Purchase food grade DE and you should have no trouble finding it at the big box stores or garden centers. You can also order it from Amazon. Follow the label instructions and dust the plant leaves, flowers and where the stem comes out of the soil. Don’t do it if it is windy, wait for a calm day.
Beetles need to cross the dust to be eradicated. Repeat after a rain.
Septoria Leaf Spot
I spotted Septoria Leaf Spot in one garden plot this morning. The best way to deal with it is to stay ahead of it. Remove the diseased leaves immediately and take them out of the garden, don’t compost.
If you can improve the air flow around the plant, do so.
Water only at the base of the plant…not overhead and add a mulch under the plant to keep any spores from splashing onto the leaves.
Then spray with copper fungicide, which is available at garden centers. Pitney Meadows Community Gardeners can only use a copper fungicide as we are an organic garden.
Late Blight has been confirmed in NYS and using a copper fungicide as a preventative will help keep this problem at bay.
Plants will need to be sprayed every 10 days. Follow label instructions.
I left a cutworm in a jar on the counter so everyone can look at it. If you find an insect that you need help identifying, leave it in the clean jar on the counter and I will tell you what it is.
Don’t hesitate to contact me if you need help.
On Saturday morning at 9:30, I will walk around the gardens and discuss any issues. Also Chris Cameron will be on hand to talk about the benefits of compost tea.
Look closely along the soil line. See the roots growing near the base of the tomato plant?
This is why we plant tomatoes in a trench and lay them horizontally. Those additional roots that grow along the stem add to the vigor and get the tomato off to a good start.
Murray, a community gardener and tomato lover, deliberately planted this one horizontally at home in a tray before bringing it to the Pitney Meadows Community Gardens. See all the roots growing along the base of stem? They are white. This plant is off to a great start.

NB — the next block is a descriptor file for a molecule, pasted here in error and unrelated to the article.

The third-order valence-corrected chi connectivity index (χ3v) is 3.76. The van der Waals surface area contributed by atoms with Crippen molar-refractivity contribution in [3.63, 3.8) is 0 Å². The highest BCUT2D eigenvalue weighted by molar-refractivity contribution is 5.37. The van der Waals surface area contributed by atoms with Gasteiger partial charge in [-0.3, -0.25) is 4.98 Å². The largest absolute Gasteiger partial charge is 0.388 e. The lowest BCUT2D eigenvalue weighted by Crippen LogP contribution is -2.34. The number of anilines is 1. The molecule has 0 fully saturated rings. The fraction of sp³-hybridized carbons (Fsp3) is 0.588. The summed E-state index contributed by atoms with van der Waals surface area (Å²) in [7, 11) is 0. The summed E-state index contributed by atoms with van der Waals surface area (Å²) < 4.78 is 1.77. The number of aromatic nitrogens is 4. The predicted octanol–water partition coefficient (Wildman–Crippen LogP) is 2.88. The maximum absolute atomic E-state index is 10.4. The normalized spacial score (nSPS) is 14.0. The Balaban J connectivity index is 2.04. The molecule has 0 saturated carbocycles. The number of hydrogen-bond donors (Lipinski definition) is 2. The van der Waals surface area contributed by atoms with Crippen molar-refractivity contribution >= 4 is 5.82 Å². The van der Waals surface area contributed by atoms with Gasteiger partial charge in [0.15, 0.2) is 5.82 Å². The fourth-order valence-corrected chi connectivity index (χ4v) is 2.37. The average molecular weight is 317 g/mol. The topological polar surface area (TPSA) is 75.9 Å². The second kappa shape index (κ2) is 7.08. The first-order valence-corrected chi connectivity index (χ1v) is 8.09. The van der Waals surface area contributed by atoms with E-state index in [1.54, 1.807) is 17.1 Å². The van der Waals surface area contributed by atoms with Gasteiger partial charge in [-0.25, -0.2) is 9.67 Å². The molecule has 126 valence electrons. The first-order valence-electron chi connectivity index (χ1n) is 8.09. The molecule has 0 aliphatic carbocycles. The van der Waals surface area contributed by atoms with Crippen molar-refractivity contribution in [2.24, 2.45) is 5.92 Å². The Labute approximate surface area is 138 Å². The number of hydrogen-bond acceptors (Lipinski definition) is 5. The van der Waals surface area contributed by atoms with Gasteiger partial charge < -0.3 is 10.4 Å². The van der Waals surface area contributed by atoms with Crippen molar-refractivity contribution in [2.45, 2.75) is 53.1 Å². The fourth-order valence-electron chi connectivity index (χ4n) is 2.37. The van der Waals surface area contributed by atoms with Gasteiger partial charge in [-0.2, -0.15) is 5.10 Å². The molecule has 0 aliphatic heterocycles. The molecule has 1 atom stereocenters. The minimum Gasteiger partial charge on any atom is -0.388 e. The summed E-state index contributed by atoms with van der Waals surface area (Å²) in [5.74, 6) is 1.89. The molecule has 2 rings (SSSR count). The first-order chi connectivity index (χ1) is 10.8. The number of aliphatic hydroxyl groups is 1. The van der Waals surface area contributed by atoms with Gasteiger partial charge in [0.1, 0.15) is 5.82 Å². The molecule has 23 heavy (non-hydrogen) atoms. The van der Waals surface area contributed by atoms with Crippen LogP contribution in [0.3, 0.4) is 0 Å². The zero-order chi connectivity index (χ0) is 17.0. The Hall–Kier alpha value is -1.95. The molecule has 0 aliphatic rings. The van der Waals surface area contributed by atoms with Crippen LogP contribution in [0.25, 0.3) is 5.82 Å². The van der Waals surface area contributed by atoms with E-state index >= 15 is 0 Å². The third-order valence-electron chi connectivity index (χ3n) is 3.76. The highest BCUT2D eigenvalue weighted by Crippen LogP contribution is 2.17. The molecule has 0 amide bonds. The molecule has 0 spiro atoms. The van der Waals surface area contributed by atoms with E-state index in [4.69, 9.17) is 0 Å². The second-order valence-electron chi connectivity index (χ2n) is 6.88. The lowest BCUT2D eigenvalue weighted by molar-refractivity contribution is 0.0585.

There’s a frost advisory posted on the National Weather Service for our area tonight. The prediction is temperatures in the 30s.
What this means for gardeners at the Pitney Meadows Community Gardens depends on what you’re growing.
Some crops are sensitive to a light frost and you’ll want to harvest them today or you can cover them with a sheet tonight to protect them and take the sheet off in the morning. Other crops improve in flavor when the temperatures dip and there is no need to hurry out to the gardens to get those.
Frost sensitive vegetables include bush and pole beans, cucumbers, eggplant, tomatoes, peppers, squash, and melons. Very sensitive herbs include basil, marjoram, dill, borage and chamomile.
Vegetables that will survive a light frost are broccoli, cauliflower, kohlrabi, lettuce, spinach, Swiss chard, cilantro, mint, thyme, oregano and rosemary. The vines of pumpkins and squash will die, but the vegetables are fine.
A light freeze is 28°–32°F, and a hard freeze is below 28°F. In our area, the first hard frost typically happens in mid-October. I say typically because our weather earlier this month was anything but typical.
On September 1, we had a light frost touch some of the plants, particularly squashes and pumpkins. This left vines damaged and happened in the lower areas of our community gardens.
The Plus Side of Frost
There are vegetables you want to be touched by frost. Some vegetables, like beets, carrots, and parsnips get sweeter and will keep, even when temperatures fall lower, especially if you mulch. Other vegetables and herbs that will survive a frost include: kale, cabbage, leeks, potatoes, turnips, chives, parsley, sage, garlic, onions and Brussel Sprouts. If you’re growing these, tonight’s weather shouldn’t be a factor.